By Edward Henderson – Contributing Writer

Unfortunately the first bit of information many young African Americans learn about their history in public school education is the struggle and turmoil of slavery. Many of the profound scientific, philosophical and spiritual teachings developed during the thousands of years Africans thrived are left out. The omission of this rich history can make it hard for young black students to feel proud about their origins and culture. Kwaku Abdallah, 46, has dedicated his life to enlightening young black male students by instilling Afro-Centric teachings and modalities through his charter school Beta Selam Academy.

Origins of Beta Selam

Abdallah hails from Detroit but his distinct patois and long beard give him a foreign and ancestral essence. After serving with the Marines, Abdallah come to San Diego to further his education. He attended Grossmont College studying political science and San Diego State for pre law at San Diego State.

“That political astute activity let me know what the world was really like,” said Abdallah.

Observing the systems of education and political policies Abdallah felt created disadvantages for black youth prompted him to delve into the realm of education. Determined to create a space to counter the miseducation of his people, Abdallah begin his journey as a teacher highlighting the rich history of Africa.

“From my time coming through my journey of education I knew that this is what needed to be done, but there wasn’t an environment out there that would allow it to go on,” said Abdallah.

Fortunately, Abdallah was able to connect with Dennis Newsome, the founder of Os Maladros De Mestre Touro Capoeira studio on Imperial Avenue. Along with teaching Brazilian martial arts, Newsome also hosted a summer educational program for youth. The space felt like home to Abdallah and a partnership was formed.

“He expanded (the program) to another level,” said Newsome. “It’s better because the education component comes from an African perspective.”

The summer program eventually evolved into Beta Selam Academy, an all-boys S.T.E.M school where Abdallah has served as headmaster for over a year.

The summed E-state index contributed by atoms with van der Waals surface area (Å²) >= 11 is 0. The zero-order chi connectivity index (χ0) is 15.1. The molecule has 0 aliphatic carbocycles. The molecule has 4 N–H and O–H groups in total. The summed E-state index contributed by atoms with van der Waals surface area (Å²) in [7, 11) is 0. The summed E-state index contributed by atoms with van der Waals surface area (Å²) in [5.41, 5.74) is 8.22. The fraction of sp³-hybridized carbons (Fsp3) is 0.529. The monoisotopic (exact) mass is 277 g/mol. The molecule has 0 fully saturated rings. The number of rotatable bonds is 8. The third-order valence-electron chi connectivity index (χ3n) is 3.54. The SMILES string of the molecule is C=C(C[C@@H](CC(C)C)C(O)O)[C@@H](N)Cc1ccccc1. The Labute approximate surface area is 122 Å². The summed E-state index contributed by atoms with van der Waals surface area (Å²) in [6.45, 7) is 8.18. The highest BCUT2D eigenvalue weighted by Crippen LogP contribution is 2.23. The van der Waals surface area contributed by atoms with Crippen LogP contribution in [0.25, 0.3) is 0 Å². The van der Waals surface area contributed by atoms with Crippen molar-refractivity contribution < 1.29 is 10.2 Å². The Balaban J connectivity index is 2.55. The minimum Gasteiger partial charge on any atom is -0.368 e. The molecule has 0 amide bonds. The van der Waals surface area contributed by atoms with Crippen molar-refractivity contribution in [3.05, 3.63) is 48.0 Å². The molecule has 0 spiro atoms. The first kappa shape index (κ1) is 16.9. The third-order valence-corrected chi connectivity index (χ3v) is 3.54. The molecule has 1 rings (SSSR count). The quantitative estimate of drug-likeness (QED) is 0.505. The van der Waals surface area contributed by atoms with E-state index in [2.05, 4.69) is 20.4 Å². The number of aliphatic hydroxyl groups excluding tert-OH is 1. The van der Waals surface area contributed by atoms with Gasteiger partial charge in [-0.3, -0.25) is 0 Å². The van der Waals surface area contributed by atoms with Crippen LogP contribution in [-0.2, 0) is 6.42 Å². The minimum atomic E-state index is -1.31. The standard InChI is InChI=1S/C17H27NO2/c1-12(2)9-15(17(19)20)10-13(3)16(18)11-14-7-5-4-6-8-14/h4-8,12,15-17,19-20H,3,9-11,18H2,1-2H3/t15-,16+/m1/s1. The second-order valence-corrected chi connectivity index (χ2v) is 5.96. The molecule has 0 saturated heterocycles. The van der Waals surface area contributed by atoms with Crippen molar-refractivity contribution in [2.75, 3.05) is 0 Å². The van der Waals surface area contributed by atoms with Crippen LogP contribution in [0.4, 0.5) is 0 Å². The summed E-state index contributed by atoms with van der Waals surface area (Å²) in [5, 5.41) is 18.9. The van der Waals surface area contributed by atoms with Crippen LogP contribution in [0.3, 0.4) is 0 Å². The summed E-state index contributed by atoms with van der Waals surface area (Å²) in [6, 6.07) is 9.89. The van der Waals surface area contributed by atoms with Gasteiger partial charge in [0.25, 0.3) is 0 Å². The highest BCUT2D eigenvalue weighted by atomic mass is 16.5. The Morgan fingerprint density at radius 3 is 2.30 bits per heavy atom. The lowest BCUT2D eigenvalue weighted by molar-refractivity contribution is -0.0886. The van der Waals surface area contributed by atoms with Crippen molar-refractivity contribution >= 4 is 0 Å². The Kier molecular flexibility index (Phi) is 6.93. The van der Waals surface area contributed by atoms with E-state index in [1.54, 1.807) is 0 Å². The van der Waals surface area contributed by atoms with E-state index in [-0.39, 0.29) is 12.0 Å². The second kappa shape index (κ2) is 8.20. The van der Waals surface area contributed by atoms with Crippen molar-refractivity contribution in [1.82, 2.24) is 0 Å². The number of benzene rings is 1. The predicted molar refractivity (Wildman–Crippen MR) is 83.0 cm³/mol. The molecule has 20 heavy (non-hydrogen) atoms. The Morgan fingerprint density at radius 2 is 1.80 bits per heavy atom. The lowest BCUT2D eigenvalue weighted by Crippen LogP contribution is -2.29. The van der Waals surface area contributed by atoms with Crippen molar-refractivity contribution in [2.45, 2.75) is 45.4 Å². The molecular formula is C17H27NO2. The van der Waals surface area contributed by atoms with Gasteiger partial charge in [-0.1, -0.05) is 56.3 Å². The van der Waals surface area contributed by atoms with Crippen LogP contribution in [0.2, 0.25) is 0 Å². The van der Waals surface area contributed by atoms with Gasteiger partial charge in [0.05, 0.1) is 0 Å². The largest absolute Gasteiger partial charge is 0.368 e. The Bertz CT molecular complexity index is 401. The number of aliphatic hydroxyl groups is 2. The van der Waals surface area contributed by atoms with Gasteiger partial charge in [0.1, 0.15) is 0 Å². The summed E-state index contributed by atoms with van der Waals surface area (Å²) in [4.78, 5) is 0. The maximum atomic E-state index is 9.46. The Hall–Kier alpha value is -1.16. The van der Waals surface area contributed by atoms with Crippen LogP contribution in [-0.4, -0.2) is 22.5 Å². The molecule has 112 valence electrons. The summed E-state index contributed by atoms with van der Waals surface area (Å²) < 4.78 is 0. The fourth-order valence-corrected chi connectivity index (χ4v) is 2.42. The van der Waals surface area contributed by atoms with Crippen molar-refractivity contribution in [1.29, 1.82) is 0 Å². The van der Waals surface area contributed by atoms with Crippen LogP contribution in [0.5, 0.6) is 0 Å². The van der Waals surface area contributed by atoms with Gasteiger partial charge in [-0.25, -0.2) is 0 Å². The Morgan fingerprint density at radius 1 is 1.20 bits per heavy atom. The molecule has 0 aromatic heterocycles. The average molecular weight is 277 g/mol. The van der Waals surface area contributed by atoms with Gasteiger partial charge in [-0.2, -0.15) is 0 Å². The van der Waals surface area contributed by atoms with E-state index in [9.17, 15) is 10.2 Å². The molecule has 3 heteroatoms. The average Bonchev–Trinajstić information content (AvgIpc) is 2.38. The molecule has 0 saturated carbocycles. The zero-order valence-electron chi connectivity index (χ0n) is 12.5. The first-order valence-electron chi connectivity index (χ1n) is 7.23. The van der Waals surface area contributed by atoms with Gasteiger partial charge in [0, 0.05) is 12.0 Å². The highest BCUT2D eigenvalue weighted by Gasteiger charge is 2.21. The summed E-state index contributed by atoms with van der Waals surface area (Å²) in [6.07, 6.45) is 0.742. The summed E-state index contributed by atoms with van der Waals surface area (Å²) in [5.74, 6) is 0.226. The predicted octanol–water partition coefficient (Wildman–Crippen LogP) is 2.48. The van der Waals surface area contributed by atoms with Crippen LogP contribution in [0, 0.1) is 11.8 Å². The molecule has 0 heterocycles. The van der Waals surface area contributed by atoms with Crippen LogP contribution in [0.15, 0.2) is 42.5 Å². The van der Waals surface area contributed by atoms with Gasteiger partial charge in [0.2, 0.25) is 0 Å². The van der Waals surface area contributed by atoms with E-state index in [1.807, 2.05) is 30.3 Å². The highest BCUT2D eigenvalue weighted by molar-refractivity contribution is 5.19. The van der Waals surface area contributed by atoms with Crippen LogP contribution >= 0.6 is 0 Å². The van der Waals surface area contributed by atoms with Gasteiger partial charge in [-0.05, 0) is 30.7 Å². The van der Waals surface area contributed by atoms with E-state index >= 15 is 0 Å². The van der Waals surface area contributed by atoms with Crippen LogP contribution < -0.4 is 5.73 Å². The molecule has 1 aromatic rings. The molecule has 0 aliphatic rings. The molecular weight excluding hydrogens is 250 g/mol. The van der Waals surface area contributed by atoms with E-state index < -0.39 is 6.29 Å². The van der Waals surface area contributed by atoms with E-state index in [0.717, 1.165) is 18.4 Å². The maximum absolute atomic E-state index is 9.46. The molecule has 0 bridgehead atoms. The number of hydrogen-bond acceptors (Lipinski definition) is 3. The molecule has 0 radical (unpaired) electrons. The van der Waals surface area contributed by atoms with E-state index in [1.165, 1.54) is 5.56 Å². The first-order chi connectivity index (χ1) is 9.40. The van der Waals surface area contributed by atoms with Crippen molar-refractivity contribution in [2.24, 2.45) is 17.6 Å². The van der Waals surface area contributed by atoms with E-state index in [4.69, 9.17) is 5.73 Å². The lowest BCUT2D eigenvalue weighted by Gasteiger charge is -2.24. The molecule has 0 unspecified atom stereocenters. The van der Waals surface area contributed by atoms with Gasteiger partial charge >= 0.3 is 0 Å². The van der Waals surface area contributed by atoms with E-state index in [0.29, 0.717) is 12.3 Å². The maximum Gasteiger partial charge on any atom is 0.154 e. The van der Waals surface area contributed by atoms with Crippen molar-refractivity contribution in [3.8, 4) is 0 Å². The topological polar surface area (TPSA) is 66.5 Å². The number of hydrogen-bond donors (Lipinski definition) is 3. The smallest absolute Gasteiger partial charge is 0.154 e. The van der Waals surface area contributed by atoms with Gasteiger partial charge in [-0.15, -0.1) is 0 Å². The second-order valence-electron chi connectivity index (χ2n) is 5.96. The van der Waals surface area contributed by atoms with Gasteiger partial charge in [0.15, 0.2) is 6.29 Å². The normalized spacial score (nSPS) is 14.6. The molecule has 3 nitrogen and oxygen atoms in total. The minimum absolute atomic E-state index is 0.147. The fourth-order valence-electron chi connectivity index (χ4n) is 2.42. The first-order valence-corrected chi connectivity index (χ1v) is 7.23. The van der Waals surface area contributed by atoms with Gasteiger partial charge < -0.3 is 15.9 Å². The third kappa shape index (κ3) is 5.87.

Educational Philosophy

One of the unique qualities of Beta Selam Academy is their implementation of collaborative learning. Student’s ages range from 7 to 14 and have the freedom to assist each other in the learning and teaching activities.

“I would never want a classroom with a bunch of young children of the same age and expect them to act in a mature fashion,” said Abdullah. “By (different age groups) being together they get introduced to words and concepts they may not be introduced to otherwise.”

There are currently 5 young men enrolled in the academy creating an intimate environment where proper attention can be directed at the needs of each student. Their curriculum matches state requirements for education, however elements such as learning Swahili and reciting the Nguzo Saba seven principles of Kwanza every morning before the school day begins highlight the Afro Centric spirit incorporated.

“I cry at their excellence. But I can be just as angry at how they do our boys out there,” said Abdullah. “We keep putting our children back in the same systems we complain about expecting something different. We had to because we didn’t have alternatives.”

Student Voices

Marco Jones, 14, was a member of Newsome’s summer program and transitioned into Beta Selam Academy upon its inception.

“It’s a small bubble here. The amount of attention everyone gets in here makes the process faster and everything go by easier so you can retain the information you’re being taught,” said Jones. “Other students (at public schools) get held back because one student isn’t up to speed. Here we get to remain focused.”

Jones excels in the fields of Engineering and Chemistry. He plans to pursue a career implanting both disciplines after he graduates college.

Machai Lewis, 11, has a passion for cooking and has accepted the duty of ‘executive chef’ of the Academy. He prepares snack and lunch for the other students. When asked about his feelings about learning in an Afro-Centric environment, his response was very clear and telling of the benefits the academy can give young men of color.

“It makes me feel better about myself to know that there’s nothing wrong with being African,” said Lewis.

You can learn more about Beta Selam Academy by visiting www.betaselamacademy.org